The direct infusion of metabolite and lipid extracts into the ionization source of a mass spectrometer enables high-throughput analysis of biological samples. However, the approach is associated with the inability to distinguish isobaric species (11). Using IMS–MS in combination with direct‑infusion experiments could - at least partially - overcome this drawback. IMS–MS can separate metabolites and lipids in two dimensions according to their mobility times and masses. In doing so, it disassociates them from other classes of biomolecules such as peptides, carbohydrates, and oligosaccharides (12). What’s more, including ion mobility in a direct-infusion experiment may provide as much as a fivefold increase in peak capacity (5).

 

 

On-Line Chromatographic Separation–IMS–MS
When coupled with MS, chromatographic separations like gas chromatography (GC), ultrahigh-pressure LC (UHPLC), and supercritical fluid chromatography (SFC) might offer a valuable solution to resolving complex mixtures of analytes. But biological samples contain several thousand metabolites and lipids, which creates a challenge for chromatography to completely meet. The additional degree of ion‑mobility separation gained by coupling LC with IMS increases peak capacity by distinguishing metabolites from matrix interferences, and thus helps to generate cleaner mass-spectral data and even provides the ability to resolve isobars and structural isomers (Figure 2) (13). Despite a tendency towards shifting retention-time values (because of samples loading and matrix effect), IMS information confers a considerable benefit in the form of enhanced reproducibility of ion‑mobility-derived CCS measurements, which provide an additional coordinate for metabolite and lipid identification. IMS–MS thus improves confidence in metabolomics studies by reducing the number of potential false negative and false positive identifications (Figure 3) (4,5).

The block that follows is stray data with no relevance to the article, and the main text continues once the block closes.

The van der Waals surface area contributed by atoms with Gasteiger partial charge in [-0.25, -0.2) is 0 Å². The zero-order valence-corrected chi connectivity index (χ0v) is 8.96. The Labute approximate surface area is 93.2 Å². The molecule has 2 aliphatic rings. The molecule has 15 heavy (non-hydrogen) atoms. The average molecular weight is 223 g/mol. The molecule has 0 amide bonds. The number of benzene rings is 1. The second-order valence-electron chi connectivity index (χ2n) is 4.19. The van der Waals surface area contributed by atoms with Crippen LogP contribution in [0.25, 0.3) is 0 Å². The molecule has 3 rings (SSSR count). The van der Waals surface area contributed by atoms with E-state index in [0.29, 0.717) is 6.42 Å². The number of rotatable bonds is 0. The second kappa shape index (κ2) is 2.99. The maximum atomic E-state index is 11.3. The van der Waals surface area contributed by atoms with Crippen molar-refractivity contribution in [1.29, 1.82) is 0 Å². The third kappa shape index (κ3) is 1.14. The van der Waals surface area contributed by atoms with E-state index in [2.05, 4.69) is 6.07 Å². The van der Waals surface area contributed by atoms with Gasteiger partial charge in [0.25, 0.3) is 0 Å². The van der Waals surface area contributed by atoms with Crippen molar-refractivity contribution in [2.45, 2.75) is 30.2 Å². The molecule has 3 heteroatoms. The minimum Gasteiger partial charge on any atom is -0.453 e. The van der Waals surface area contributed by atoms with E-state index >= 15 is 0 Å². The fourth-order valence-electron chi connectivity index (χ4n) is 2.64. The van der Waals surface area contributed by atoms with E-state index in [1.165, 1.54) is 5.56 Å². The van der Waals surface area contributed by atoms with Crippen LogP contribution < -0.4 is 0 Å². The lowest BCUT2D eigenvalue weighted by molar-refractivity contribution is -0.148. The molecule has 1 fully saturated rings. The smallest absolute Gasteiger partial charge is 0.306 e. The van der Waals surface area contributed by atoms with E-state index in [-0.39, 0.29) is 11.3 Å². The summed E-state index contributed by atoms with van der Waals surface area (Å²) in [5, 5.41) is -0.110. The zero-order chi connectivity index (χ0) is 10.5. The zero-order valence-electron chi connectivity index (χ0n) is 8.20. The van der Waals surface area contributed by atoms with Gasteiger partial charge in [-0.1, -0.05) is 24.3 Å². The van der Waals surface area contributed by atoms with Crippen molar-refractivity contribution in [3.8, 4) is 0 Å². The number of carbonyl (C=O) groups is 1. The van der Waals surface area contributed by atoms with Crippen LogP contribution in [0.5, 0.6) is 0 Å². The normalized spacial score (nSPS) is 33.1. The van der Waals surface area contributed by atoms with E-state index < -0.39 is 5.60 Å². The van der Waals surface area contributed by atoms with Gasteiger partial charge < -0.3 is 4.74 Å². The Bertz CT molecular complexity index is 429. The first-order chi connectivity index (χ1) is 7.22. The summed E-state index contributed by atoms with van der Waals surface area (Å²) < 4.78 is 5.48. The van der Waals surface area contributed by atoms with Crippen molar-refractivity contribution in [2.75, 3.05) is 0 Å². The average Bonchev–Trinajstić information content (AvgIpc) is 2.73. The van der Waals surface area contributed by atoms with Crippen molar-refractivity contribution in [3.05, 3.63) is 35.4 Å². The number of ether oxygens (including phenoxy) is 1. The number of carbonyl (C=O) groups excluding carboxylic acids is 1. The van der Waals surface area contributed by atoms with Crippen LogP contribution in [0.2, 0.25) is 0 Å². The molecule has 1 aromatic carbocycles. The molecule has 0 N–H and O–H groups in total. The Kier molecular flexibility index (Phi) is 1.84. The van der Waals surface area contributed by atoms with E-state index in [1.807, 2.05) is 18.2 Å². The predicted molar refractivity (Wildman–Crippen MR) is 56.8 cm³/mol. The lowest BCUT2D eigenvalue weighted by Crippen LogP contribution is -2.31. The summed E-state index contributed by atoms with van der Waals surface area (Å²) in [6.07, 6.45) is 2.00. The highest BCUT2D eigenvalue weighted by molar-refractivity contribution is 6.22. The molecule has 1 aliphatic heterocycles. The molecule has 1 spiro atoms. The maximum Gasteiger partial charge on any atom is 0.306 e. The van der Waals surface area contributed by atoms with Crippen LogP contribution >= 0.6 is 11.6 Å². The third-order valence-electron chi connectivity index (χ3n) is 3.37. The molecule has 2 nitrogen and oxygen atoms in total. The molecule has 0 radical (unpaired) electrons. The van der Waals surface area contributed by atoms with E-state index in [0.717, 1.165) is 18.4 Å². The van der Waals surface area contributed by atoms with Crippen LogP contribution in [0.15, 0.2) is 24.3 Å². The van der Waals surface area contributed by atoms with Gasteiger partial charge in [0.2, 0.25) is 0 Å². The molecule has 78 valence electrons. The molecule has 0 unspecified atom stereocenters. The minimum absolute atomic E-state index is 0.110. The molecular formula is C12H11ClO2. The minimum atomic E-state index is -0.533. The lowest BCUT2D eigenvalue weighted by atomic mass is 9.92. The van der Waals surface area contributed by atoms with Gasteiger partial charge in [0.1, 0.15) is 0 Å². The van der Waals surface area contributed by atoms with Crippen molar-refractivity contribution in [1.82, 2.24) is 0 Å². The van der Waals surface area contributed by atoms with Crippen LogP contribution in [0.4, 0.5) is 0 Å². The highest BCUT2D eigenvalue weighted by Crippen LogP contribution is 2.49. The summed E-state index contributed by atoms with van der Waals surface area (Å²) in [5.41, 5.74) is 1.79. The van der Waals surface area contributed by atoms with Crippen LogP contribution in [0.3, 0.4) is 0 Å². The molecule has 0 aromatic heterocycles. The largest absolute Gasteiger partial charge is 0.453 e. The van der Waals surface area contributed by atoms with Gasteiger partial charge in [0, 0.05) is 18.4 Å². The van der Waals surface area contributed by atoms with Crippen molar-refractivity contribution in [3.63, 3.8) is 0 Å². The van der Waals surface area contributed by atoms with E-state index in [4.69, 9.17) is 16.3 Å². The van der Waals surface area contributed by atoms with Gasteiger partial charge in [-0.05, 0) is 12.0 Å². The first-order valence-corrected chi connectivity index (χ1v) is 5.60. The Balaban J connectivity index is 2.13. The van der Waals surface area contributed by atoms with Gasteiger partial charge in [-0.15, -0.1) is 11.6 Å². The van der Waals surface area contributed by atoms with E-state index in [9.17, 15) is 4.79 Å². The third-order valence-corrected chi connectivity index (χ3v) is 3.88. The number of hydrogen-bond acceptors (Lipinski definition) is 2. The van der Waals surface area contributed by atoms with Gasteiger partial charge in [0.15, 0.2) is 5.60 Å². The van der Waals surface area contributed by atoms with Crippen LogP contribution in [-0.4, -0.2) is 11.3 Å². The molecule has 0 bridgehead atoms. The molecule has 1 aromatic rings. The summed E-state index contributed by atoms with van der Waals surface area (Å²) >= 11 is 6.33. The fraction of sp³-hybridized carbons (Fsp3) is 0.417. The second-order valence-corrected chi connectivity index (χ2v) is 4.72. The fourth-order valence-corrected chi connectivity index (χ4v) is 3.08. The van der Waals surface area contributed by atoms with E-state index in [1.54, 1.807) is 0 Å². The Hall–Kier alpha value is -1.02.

In qualitative and quantitative applications, novel informatics technologies can now process on-line chromatographically separated IMS–MS data. A typical LC–, SFC–, or GC–IMS–MS metabolomic or lipidomic experiment automatically generates a list of metabolite annotations. The list includes, as molecular identifiers, CCS values as well as retention‑time and mass (m/z) values (Figure 3) (4,5). To identify analytes, you can search experimentally derived CCS values against databases (4) created using CCS values obtained by running synthetic standards or by computational calculation. The difference between reference CCS (contained in the database) and experimental CCS values (DCCS) can contribute to the identification score. You can search for metabolites by selecting a DCCS that is less than the DCCS of a given threshold (4,5). In this way, you can filter and score identifications when querying the database containing the CCS information, reducing the number of false positives and false negatives (4,5).

IMS–MS for Data-Independent Acquisition
To identify metabolites, you must often interpret fragmentation spectra obtained using various MS–MS modes of acquisition. A data-independent mode of acquisition that alternates between low and high collision energies has proved effective in lipidomics and metabolomics analyses when combined with on-line chromatographic separation (4–6). In one application, the data-independent acquisition mode provides accurate‑mass measurement of precursor ions from the low-collision‑energy data, and it provides product ions from the elevated‑collision‑energy data (4,5). Subsequently, the product ions are matched according to retention-time correlation data with the appropriate precursor ions (4,5). Yet the results are not always ideal. Applying LC–MS in data-independent acquisition mode to lipid and metabolite extracts from biological samples often produces spectra that reflect mixed product ions derived from many coeluting precursor ions. The mixed nature of these product ions complicates spectral interpretation and, therefore, the overall identification process. IMS–MS, however, enhances the data-independent acquisition process. Incorporating ion mobility as part of the data-independent acquisition process gives rise to a new acquisition mode, wherein coeluted precursor ions are separated by ion-mobility before fragmenting, resulting in MS–MS spectra in which the product ions are relatively homogenous (4–7). Drift times offer additional deconvolution information, further associating product ions with their coeluting precursor ions. The clean MS–MS spectra that result facilitate metabolite and lipid identification by increasing specificity and reducing false‑positive assignments (4–7).